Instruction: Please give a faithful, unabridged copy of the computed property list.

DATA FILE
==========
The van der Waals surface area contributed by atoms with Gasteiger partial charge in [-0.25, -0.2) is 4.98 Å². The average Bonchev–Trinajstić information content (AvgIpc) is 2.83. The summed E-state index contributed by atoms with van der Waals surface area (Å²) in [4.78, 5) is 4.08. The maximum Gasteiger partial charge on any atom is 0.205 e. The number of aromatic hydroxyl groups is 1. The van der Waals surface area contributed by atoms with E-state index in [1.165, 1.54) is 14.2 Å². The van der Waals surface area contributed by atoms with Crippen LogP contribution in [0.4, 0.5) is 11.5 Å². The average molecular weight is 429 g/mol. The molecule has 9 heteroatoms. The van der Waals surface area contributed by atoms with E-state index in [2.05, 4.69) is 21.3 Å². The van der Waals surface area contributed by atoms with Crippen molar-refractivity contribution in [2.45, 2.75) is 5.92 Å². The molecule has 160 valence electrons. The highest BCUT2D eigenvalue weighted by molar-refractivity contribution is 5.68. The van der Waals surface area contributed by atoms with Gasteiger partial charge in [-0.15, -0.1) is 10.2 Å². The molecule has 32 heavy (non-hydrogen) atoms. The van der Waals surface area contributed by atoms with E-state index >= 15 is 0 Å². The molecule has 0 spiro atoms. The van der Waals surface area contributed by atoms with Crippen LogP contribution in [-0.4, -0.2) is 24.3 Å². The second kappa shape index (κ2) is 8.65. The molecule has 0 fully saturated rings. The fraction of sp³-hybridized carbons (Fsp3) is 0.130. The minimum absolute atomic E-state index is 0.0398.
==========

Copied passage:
The van der Waals surface area contributed by atoms with Gasteiger partial charge in [-0.25, -0.2) is 4.98 Å². The average Bonchev–Trinajstić information content (AvgIpc) is 2.83. The summed E-state index contributed by atoms with van der Waals surface area (Å²) in [4.78, 5) is 4.08. The maximum Gasteiger partial charge on any atom is 0.205 e. The number of aromatic hydroxyl groups is 1. The van der Waals surface area contributed by atoms with E-state index in [1.165, 1.54) is 14.2 Å². The van der Waals surface area contributed by atoms with Crippen LogP contribution in [0.4, 0.5) is 11.5 Å². The average molecular weight is 429 g/mol. The molecule has 9 heteroatoms. The van der Waals surface area contributed by atoms with E-state index in [2.05, 4.69) is 21.3 Å². The van der Waals surface area contributed by atoms with Crippen molar-refractivity contribution in [2.45, 2.75) is 5.92 Å². The molecule has 160 valence electrons. The highest BCUT2D eigenvalue weighted by molar-refractivity contribution is 5.68. The van der Waals surface area contributed by atoms with Gasteiger partial charge in [-0.15, -0.1) is 10.2 Å². The molecule has 32 heavy (non-hydrogen) atoms. The van der Waals surface area contributed by atoms with E-state index >= 15 is 0 Å². The molecule has 0 spiro atoms. The van der Waals surface area contributed by atoms with Crippen LogP contribution in [-0.4, -0.2) is 24.3 Å². The second kappa shape index (κ2) is 8.65. The molecule has 0 fully saturated rings. The fraction of sp³-hybridized carbons (Fsp3) is 0.130. The minimum absolute atomic E-state index is 0.0398.